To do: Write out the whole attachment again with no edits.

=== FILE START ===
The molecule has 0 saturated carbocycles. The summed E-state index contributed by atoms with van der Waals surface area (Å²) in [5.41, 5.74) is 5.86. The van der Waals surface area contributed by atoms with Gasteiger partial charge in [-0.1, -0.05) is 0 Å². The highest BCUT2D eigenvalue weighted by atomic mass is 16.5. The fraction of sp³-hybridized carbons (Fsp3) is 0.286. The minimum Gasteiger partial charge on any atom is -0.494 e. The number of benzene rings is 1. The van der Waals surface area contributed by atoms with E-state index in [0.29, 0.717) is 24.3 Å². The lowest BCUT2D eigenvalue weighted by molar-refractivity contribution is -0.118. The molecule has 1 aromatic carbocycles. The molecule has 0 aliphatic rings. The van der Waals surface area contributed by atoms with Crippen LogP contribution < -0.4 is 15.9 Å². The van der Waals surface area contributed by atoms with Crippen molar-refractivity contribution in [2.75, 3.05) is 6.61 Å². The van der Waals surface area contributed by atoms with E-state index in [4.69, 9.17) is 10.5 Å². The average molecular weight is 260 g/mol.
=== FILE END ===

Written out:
The molecule has 0 saturated carbocycles. The summed E-state index contributed by atoms with van der Waals surface area (Å²) in [5.41, 5.74) is 5.86. The van der Waals surface area contributed by atoms with Gasteiger partial charge in [-0.1, -0.05) is 0 Å². The highest BCUT2D eigenvalue weighted by atomic mass is 16.5. The fraction of sp³-hybridized carbons (Fsp3) is 0.286. The minimum Gasteiger partial charge on any atom is -0.494 e. The number of benzene rings is 1. The van der Waals surface area contributed by atoms with E-state index in [0.29, 0.717) is 24.3 Å². The lowest BCUT2D eigenvalue weighted by molar-refractivity contribution is -0.118. The molecule has 1 aromatic carbocycles. The molecule has 0 aliphatic rings. The van der Waals surface area contributed by atoms with Crippen LogP contribution < -0.4 is 15.9 Å². The van der Waals surface area contributed by atoms with Crippen molar-refractivity contribution in [2.75, 3.05) is 6.61 Å². The van der Waals surface area contributed by atoms with E-state index in [4.69, 9.17) is 10.5 Å². The average molecular weight is 260 g/mol.